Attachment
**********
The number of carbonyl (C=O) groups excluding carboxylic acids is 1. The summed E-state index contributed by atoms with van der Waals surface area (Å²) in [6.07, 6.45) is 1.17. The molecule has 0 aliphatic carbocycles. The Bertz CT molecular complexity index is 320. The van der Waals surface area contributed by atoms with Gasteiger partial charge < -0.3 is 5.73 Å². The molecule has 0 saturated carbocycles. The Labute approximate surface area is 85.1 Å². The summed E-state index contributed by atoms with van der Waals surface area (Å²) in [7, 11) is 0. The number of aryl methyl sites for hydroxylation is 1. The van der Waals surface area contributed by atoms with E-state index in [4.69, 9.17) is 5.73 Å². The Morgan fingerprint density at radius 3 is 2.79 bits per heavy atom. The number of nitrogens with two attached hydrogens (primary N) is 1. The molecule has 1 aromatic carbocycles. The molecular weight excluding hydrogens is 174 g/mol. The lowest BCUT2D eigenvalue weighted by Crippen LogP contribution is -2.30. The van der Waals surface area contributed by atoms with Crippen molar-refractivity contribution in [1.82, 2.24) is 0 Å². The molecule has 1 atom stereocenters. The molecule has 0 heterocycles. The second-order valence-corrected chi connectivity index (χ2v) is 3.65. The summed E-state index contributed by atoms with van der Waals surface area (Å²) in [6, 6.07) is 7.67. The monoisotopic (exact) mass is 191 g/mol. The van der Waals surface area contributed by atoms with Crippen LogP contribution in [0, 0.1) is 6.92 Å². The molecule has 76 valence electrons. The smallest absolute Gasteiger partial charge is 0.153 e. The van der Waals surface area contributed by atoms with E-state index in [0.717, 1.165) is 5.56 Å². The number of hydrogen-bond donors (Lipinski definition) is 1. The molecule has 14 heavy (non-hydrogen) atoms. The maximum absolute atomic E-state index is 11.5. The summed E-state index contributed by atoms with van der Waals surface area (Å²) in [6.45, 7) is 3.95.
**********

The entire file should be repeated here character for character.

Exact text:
The number of carbonyl (C=O) groups excluding carboxylic acids is 1. The summed E-state index contributed by atoms with van der Waals surface area (Å²) in [6.07, 6.45) is 1.17. The molecule has 0 aliphatic carbocycles. The Bertz CT molecular complexity index is 320. The van der Waals surface area contributed by atoms with Gasteiger partial charge < -0.3 is 5.73 Å². The molecule has 0 saturated carbocycles. The Labute approximate surface area is 85.1 Å². The summed E-state index contributed by atoms with van der Waals surface area (Å²) in [7, 11) is 0. The number of aryl methyl sites for hydroxylation is 1. The van der Waals surface area contributed by atoms with E-state index in [4.69, 9.17) is 5.73 Å². The Morgan fingerprint density at radius 3 is 2.79 bits per heavy atom. The number of nitrogens with two attached hydrogens (primary N) is 1. The molecule has 1 aromatic carbocycles. The molecular weight excluding hydrogens is 174 g/mol. The lowest BCUT2D eigenvalue weighted by Crippen LogP contribution is -2.30. The van der Waals surface area contributed by atoms with Crippen molar-refractivity contribution in [1.82, 2.24) is 0 Å². The molecule has 1 atom stereocenters. The molecule has 0 heterocycles. The second-order valence-corrected chi connectivity index (χ2v) is 3.65. The summed E-state index contributed by atoms with van der Waals surface area (Å²) in [6, 6.07) is 7.67. The monoisotopic (exact) mass is 191 g/mol. The van der Waals surface area contributed by atoms with Crippen LogP contribution in [0, 0.1) is 6.92 Å². The molecule has 76 valence electrons. The smallest absolute Gasteiger partial charge is 0.153 e. The van der Waals surface area contributed by atoms with E-state index in [0.717, 1.165) is 5.56 Å². The number of hydrogen-bond donors (Lipinski definition) is 1. The molecule has 14 heavy (non-hydrogen) atoms. The maximum absolute atomic E-state index is 11.5. The summed E-state index contributed by atoms with van der Waals surface area (Å²) in [6.45, 7) is 3.95.